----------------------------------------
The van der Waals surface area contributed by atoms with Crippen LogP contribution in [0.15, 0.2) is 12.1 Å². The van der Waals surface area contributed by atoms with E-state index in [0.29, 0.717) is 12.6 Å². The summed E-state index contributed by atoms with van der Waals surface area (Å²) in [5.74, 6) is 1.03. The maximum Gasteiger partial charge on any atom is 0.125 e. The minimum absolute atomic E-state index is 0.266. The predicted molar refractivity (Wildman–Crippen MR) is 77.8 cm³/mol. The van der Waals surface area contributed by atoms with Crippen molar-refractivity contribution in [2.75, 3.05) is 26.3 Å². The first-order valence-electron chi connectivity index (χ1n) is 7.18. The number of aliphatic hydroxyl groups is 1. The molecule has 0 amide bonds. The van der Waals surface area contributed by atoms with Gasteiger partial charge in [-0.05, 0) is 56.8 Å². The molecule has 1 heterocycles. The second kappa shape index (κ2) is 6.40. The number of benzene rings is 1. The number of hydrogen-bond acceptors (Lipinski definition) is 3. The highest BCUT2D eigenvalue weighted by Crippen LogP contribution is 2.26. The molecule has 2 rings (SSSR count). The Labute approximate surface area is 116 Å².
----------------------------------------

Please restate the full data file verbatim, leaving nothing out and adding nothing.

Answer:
The van der Waals surface area contributed by atoms with Crippen LogP contribution in [0.15, 0.2) is 12.1 Å². The van der Waals surface area contributed by atoms with E-state index in [0.29, 0.717) is 12.6 Å². The summed E-state index contributed by atoms with van der Waals surface area (Å²) in [5.74, 6) is 1.03. The maximum Gasteiger partial charge on any atom is 0.125 e. The minimum absolute atomic E-state index is 0.266. The predicted molar refractivity (Wildman–Crippen MR) is 77.8 cm³/mol. The van der Waals surface area contributed by atoms with Crippen molar-refractivity contribution in [2.75, 3.05) is 26.3 Å². The first-order valence-electron chi connectivity index (χ1n) is 7.18. The number of aliphatic hydroxyl groups is 1. The molecule has 0 amide bonds. The van der Waals surface area contributed by atoms with Gasteiger partial charge in [-0.05, 0) is 56.8 Å². The molecule has 1 heterocycles. The second kappa shape index (κ2) is 6.40. The number of benzene rings is 1. The number of hydrogen-bond acceptors (Lipinski definition) is 3. The highest BCUT2D eigenvalue weighted by Crippen LogP contribution is 2.26. The molecule has 2 rings (SSSR count). The Labute approximate surface area is 116 Å².